The final word –  a last interview with Philippine Airlines’ longtime president Jaime Bautista

Jaime “Jimmy” Bautista this weekend is handing over the reins of Philippine Airlines (PAL) to Vivienne Tan. Mr Bautista is one of the longest-standing airline chiefs in Asia, having served as president of PAL for a combined 13 years.


  • Jaime Bautista is retiring on 30-Jun-2019, ending a second stint as president of Philippine Airlines;
  • Philippine Airlines has renewed its fleet and pursued rapid international expansion since Mr Bautista returned from semi-retirement in 2014;
  • Philippine Airlines also has secured All Nippon Airways as a strategic investor and has been trying to secure membership of a global alliance.

Mr Bautista initially came out of semi-retirement in 2014, when Lucio Tan took back control of PAL from San Miguel, to reassume the position of president. He initially served as PAL’s president from 2004 to 2012, when San Miguel took over and appointed its own chief.

Mr Bautista has worked 40 years for the Lucio Tan Group and has been involved with PAL since Lucio Tan initially invested in the airline in 1992. PAL announced on 24-Jun-2019 that its board had approved the retirement of Mr Bautista effective 30-Jun-2019 and that Mr Bautista is working closely with Ms Tan “for a smooth and orderly transition”.

Ms Tan, which is currently the executive vice president/treasurer and chief restructuring officer, is Lucio Tan’s daughter. Lucio Tan is the CEO and chairman of PAL Holdings, which includes full service regional subsidiary PAL Express, but he is not involved in day-to-day management.

Mr Bautista ends his career on a high note with PAL winning the 2019 Skytrax World’s Most Improved Airline award, which Mr Bautista picked up at the recent Paris Air Show. Fleet renewal and product improvements have been a key component of Mr Bautista’s strategy, leading to the Skytrax award and a 4-start rating which was secured in 2018.

Over the last year PAL has taken delivery of six 295-seat Airbus A350s, featuring premium economy and all aisle access lie-flat business class seats, and six long-haul configured A321neos, which also feature lie-flat business class seats. The A350s have enabled PAL to phase out A340s and add capacity to North America while the A321neos are used to Australia, Papua New Guinea and North Asia. PAL is also about to start taking delivery of short haul configured 195-seat A321neos and later this year will complete turboprop renewal with the delivery of a final two 86-seat Dash 8 Q400NGs.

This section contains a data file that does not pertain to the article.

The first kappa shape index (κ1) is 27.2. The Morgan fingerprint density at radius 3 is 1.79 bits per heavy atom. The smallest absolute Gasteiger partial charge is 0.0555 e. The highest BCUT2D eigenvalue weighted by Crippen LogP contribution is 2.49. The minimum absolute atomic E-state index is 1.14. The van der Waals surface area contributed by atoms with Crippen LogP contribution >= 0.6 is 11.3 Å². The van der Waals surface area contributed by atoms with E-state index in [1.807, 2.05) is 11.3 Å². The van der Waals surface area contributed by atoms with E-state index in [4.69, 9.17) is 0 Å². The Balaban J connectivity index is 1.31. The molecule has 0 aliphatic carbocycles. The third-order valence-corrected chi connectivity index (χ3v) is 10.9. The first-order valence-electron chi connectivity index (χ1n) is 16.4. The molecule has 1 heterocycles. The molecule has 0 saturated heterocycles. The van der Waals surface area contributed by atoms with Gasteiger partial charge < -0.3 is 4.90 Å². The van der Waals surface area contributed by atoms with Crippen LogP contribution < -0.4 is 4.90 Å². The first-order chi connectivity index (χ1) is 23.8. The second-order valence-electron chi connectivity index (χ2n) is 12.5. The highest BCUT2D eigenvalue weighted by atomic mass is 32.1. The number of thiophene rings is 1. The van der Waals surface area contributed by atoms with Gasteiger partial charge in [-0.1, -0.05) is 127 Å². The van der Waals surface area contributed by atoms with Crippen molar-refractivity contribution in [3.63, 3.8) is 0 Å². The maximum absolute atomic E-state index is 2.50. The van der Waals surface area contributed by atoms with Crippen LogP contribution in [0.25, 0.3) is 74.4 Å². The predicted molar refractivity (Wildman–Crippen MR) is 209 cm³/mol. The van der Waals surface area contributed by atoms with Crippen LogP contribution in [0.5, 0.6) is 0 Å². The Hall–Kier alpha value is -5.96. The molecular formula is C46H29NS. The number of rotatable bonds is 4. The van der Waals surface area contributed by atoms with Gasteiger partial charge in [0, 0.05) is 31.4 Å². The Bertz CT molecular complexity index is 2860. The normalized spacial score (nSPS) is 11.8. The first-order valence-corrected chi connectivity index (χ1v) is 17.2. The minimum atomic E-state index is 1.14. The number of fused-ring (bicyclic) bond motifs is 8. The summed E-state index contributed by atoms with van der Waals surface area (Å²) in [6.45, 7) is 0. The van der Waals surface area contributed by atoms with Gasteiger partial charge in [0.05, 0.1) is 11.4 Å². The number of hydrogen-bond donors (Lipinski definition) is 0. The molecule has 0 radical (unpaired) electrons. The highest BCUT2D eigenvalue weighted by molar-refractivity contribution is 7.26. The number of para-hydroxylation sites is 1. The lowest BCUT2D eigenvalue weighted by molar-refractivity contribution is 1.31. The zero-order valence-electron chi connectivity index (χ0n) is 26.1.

CHART – The Philippine Airlines Group does not have any more widebody aircraft on outstanding orderSource: CAPA – Centre for Aviation Fleet Database (NOTE: all Dash 8s and some A320s are operated by PAL Express; the inactive Dash 8-Q400NG is temporarily grounded following a hard landing incident)

PAL secured an investment from All Nippon Airways in early 2019, fulfilling one of Mr Bautista’s long-term strategic goals. The airline has not yet succeeded at securing membership of a global alliance, another major objective of Mr Bautista, but the outgoing president remains hopeful this will eventually be achieved.

In an interview with CAPA TV at the IATA AGM in Seoul at the start of Jun-2019, Mr Bautista said: “We are interested in becoming a member of one of the alliances. Right now, we have discussions with one although I think it will really take more time for us to be accepted to an alliance.”

ANA is a member of Star although the 9.5% investment, which comes with a board seat, does not necessarily mean PAL is looking at Star. PAL already had a codeshare and loyalty programme tie-up with ANA but also codeshares with oneworld member Cathay Pacific and three Asian members of SkyTeam (China Airlines, Xiamen Airlines and Vietnam Airlines).

Mr Bautista told CAPA TV that PAL and ANA “are looking at other areas of cooperation like ground handling catering helping each other getting slots in Manila and Japan.” He added that there is no discussion about ANA adding to its investment in PAL Holdings beyond the initial 9.5%.

PAL has talked about potentially having more than one strategic investor, which could help it more with its alliance ambitions. “We may have other strategic partners or strategic investors but haven’t yet discussed this fully on the board.”

In the CAPA TV interview Mr Bautista also talks about the performance of the new A350 fleet, the recent expansion in the North America market, the new A321neo fleet, the new Dash 8 Q400NG fleet, the potential suspension of London, congestion at Manila Ninoy Aquino International airport and the outlook for 2019. The potential suspension of London, which could be replaced with a new service to Paris, was analysed a recently released report from CAPA.

SEE RELATED REPORT: Philippine Airlines: long haul adjustments – first, drop London?

On the six A350s, which were delivered form Jun-2018 to May-2019 and complete the renewal of PAL’s widebody fleet Mr Bautista said: “We are very happy about the performance of the airplane. The New York and Toronto load factors are very encouraging. We hope this will continue.

“The utilisation of the airplane is are one of best utilisations in the world in terms of A350 operations. We are flying this airplane more than 15 hours per day. We are really happy about the performance of this aircraft. Fuel consumption is quite good. It’s very fuel efficient and our passengers love this airplane.”